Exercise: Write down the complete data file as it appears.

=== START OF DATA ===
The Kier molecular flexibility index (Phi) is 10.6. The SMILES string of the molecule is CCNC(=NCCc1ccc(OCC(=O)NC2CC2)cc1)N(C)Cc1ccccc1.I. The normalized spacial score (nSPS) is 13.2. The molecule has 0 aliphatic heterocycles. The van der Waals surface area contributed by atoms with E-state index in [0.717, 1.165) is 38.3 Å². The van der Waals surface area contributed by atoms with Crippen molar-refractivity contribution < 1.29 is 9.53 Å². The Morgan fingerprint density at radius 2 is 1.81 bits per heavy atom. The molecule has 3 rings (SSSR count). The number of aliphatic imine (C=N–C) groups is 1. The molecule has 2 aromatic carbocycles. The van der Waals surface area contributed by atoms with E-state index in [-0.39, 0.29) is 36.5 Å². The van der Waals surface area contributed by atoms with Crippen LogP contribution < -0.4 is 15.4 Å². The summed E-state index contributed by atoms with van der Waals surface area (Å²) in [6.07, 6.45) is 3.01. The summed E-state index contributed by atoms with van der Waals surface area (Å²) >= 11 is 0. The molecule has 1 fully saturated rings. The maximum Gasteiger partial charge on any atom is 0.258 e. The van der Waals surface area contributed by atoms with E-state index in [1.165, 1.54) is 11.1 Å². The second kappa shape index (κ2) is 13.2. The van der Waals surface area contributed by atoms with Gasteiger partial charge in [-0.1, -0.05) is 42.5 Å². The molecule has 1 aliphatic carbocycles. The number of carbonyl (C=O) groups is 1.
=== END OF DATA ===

The Kier molecular flexibility index (Phi) is 10.6. The SMILES string of the molecule is CCNC(=NCCc1ccc(OCC(=O)NC2CC2)cc1)N(C)Cc1ccccc1.I. The normalized spacial score (nSPS) is 13.2. The molecule has 0 aliphatic heterocycles. The van der Waals surface area contributed by atoms with E-state index in [0.717, 1.165) is 38.3 Å². The van der Waals surface area contributed by atoms with Crippen molar-refractivity contribution < 1.29 is 9.53 Å². The Morgan fingerprint density at radius 2 is 1.81 bits per heavy atom. The molecule has 3 rings (SSSR count). The number of aliphatic imine (C=N–C) groups is 1. The molecule has 2 aromatic carbocycles. The van der Waals surface area contributed by atoms with E-state index in [-0.39, 0.29) is 36.5 Å². The van der Waals surface area contributed by atoms with Crippen LogP contribution < -0.4 is 15.4 Å². The summed E-state index contributed by atoms with van der Waals surface area (Å²) in [6.07, 6.45) is 3.01. The summed E-state index contributed by atoms with van der Waals surface area (Å²) >= 11 is 0. The molecule has 1 fully saturated rings. The maximum Gasteiger partial charge on any atom is 0.258 e. The van der Waals surface area contributed by atoms with E-state index in [1.165, 1.54) is 11.1 Å². The second kappa shape index (κ2) is 13.2. The van der Waals surface area contributed by atoms with Gasteiger partial charge in [-0.1, -0.05) is 42.5 Å². The molecule has 1 aliphatic carbocycles. The number of carbonyl (C=O) groups is 1.